It’s not uncommon for Major League Baseball trades to remain unsettled for a long, long time. The exchange of talent often includes young players not destined for the majors for several years. It’s actually quite fascinating to follow as one trade becomes another, and another, and sometimes another.
There are a number of moves Seattle Mariners GM Jerry Dipoto has made the past three years that fall into the same category. Some seem to favor Seattle, a few definitely don’t. One of the many with a chance to have a very long story is the deal Dipoto struck with the Tampa Bay Rays on May 25, 2018, and a few stanzas already have been written.
The Mariners, who finished 89-73 that season, were 30-20 when the trade was consummated. They were three games back of the Houston Astros in the American League West and had a two-game lead in the race for the No. 2 Wild Card, so Dipoto got creative.
Span went on to provide 0.9 rWAR for the Mariners in 94 games, thanks to a .272/.329/.435 triple-slash. Colome pitched in 47 games and went 5-0 with a 2.53 ERA and 49-13 K/BB ratio in 46.1 innings good for 1.4 rWAR.
Span retired after the season, but Dipoto flipped Colome to the Chicago White Sox for catcher Omar Narvaez.
Colome pitched for two seasons with the White Sox, but neither were of the quality of his time with Seattle, but that’s neither here nor there, and winning the trades is far from the point.
Narvaez batted .278/.353/.460 in 132 games for the Mariners in 2019, a season valued at 2.2 rWAR. If you’re counting, that’s now 4.5 rWAR combined between the acquisitions.
Following the 2019 season, Dipoto then sent Narvaez to the Milwaukee Brewers and Seattle received right-handed pitcher Adam Hill and the No. 64 overall selection in the 2020 MLB Draft, a competitive balance selection awarded to the Brewers. McLennan CC (TX) right-hander Connor Phillips ended up being the pick.
Hill, 23, last pitched at Class-A Wisconsin in the Midwest League, primarily as a starter, but may be suited for Double-A Arkansas this season with a chance to move quickly as a reliever. Still, he’s probably a year from the majors.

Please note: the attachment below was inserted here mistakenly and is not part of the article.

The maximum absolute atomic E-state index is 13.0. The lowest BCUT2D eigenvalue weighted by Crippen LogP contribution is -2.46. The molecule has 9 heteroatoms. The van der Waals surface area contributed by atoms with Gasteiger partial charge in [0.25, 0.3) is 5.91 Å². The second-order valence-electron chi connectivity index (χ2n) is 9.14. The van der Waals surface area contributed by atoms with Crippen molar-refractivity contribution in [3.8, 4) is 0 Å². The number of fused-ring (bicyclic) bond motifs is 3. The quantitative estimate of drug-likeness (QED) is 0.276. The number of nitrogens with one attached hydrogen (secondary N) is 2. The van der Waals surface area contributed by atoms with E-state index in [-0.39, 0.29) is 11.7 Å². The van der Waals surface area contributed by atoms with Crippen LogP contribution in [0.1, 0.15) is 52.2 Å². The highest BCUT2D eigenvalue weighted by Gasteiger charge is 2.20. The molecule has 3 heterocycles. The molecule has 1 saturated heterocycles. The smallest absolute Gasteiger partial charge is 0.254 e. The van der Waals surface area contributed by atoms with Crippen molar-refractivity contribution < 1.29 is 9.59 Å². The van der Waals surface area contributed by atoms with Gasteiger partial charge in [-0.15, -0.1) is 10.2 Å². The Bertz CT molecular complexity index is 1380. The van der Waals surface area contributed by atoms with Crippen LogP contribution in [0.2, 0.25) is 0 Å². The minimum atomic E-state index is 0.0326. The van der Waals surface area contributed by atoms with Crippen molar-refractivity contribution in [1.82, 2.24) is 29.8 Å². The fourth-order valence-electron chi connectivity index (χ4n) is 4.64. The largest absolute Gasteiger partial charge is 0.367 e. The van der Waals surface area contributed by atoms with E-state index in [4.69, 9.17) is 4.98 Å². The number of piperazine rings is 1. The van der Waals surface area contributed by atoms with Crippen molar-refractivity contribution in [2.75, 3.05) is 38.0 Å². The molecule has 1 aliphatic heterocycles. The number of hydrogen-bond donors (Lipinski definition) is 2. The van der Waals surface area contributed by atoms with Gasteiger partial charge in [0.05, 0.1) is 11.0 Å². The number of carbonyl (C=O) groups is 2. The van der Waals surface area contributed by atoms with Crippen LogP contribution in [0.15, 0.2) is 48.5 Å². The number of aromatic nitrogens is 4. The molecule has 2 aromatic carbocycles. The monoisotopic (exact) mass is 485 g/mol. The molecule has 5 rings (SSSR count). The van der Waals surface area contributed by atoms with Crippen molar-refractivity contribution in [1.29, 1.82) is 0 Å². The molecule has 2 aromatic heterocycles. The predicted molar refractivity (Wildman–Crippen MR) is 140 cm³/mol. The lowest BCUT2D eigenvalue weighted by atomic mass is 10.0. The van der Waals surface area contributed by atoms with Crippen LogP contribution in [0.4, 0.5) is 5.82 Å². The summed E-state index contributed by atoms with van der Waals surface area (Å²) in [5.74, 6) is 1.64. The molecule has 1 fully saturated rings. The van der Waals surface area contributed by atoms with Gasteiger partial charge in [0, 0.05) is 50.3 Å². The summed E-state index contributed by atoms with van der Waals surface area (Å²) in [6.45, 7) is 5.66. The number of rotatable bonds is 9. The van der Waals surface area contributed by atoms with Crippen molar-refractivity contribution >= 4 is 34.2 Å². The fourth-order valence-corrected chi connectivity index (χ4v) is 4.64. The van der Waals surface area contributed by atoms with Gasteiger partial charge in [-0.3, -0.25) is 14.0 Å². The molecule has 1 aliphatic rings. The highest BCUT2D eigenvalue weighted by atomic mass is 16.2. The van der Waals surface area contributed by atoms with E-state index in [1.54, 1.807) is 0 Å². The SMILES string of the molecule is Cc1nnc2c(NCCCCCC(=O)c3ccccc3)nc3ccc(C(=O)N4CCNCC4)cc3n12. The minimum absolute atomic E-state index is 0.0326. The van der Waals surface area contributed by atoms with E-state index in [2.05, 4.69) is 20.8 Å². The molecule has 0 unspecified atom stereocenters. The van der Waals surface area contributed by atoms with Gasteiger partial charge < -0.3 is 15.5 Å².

The 6-foot-2, 200-pound Phillips regularly touched the mid-90s in short stints, has hit 98 mph as an amateur and a professional, and also offers a curveball and chanegup. He’ll turn 20 years of age May 4, likely just days before making his professional debut. He’s currently Prospect Insider’s No. 18 Mariners prospect.
On the fastest of tracks to The Show, Phillips’ ETA is likely at least 2023.
While the trade Dipoto made with the Rays sure looks like a winner now — Moore is not under contract with a big-league club, even on a minor league deal, and it’s highly unlikely Romero hits the majors before 2022, nor does it seem there’s much chance he proves the gem of the trade — the truth is we won’t know the final numbers of this trade, like so many others, for several years.
And knowing how Dipoto operates, he’ll wait until just before the buzzer, then move Hill or Phillips for even more longer-term talent so we have to restart the clock.
And maybe he’ll have a sense of humor about it all and keep doing so just to continue adding chapters to the story. After all, if that were to occur, it would mean Dipoto’s rosters are winning enough to earn a long stay at the top of the Mariners’ baseball operations department, which is something the Mariners and the club’s fans need far more than any number of Wins Above Replacement.
Jason A. Churchill
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